It was like Salinger had been sneaking around behind my back, cleverly stalking me, taking secretive, copious notes about the things that an angst- driven teen does with his life, then running back to his log cabin somewhere, writing down all he just saw me do for MONTHS and making good old Holden Caulfield do the same things in just one day...

For example- Caulfield's prep school, from which he was irresponsibly fleeing, was named Pensy Prep and was located in some vague town somewhere in Upstate New York.
I was attending prep school at Manlius Academy -- a private military school-- just outside of Syracuse in the farmland countryside of rolling hills and sudden waterfalls, a very vague place if you ask me. It was a nice enough place and all, but I desperately wanted to flee from it. We used to speculate, my classmates and I, if Manlius might have been the prototype for the muddily described Pensy Prep. We all wanted to hitchhike to New York. The descriptions were SO close.
Private hubris at a private school.
Still, it WAS Upstate New York, just like Holden's place.
I read it cover-to-cover in my dorm room after lights out, the same kind of a room old Holden was trying to escape from. I used a flashlight under the covers.
And I never took up fencing but I WAS on the basketball team until I broke my ankle.

We had to wear quasi-military uniforms at good old Manlius, with neckties. So did he, only his uniform was the school blazer; still, his clothes made him what he was.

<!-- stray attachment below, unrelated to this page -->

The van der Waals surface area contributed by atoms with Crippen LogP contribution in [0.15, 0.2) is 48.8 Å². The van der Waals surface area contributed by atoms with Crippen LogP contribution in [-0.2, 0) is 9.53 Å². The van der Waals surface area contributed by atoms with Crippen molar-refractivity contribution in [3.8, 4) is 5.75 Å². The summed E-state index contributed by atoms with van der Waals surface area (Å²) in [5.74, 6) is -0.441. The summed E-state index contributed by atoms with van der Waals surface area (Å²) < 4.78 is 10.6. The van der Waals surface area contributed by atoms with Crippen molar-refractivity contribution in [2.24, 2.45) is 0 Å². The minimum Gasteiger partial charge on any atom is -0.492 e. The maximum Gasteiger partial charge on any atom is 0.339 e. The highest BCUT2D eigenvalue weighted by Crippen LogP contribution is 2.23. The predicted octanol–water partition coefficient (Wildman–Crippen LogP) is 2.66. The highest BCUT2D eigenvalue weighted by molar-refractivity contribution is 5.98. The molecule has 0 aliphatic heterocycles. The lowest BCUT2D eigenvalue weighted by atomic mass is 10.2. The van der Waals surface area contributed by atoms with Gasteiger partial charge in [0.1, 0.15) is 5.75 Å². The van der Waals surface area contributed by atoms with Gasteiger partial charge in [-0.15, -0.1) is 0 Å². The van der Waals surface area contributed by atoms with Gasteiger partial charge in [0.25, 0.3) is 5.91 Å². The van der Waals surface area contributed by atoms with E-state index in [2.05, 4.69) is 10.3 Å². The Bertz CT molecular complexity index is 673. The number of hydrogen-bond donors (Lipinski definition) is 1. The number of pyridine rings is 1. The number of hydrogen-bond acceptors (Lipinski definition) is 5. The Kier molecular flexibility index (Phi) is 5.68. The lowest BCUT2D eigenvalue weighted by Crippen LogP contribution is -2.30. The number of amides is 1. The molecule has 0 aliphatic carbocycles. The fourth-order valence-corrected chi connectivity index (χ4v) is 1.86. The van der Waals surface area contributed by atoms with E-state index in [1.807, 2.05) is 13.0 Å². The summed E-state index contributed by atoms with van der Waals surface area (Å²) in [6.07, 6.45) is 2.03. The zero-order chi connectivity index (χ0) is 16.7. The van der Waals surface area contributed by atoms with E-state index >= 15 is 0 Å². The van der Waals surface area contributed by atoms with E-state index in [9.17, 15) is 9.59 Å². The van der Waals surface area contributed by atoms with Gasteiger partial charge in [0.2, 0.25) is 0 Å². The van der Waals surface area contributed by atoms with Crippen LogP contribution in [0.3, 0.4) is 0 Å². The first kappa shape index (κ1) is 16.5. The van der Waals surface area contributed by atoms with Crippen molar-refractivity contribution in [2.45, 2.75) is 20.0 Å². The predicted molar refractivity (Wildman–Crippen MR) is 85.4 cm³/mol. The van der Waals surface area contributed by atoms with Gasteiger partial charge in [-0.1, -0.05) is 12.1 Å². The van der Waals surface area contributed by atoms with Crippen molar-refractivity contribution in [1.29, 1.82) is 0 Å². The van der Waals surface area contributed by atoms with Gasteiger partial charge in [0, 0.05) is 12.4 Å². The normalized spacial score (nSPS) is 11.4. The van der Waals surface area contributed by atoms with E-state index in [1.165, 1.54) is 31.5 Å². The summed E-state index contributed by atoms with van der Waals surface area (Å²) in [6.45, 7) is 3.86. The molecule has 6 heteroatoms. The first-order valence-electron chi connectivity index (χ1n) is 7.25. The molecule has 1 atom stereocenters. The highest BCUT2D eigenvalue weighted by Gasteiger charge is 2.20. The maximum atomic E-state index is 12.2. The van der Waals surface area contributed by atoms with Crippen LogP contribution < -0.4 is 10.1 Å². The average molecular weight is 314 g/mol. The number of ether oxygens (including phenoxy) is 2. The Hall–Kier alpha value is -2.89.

He had a younger sister who he was trying to make safe from the phoney people ( who were all around him and not even paying any attention to him.).
I had a younger sister who was turning phoney as fast as the Autumn leaves were turning-- but I had way too many people paying attention to me to go help her...
There were a lot of other little coincidences, words torn from the pages of my life. How did JD Salinger actually KNOW about all that???

Anyway, it was the first book that I actually IDENTIFIED with and I've probably re-read it twenty simes since that first read. It STILL resonates. I've made my kids read it when they were just starting High School, and they both thank me for introducing them to Holden Caulfield and his teenage demons.
I've read all of Salinger's books and none of them even came close to his first effort. He has a very uniqe writing style, too, but he never seemed to capture the inner narratives, the exposition of his characters or the cadence of the prose as well in his subsequent books.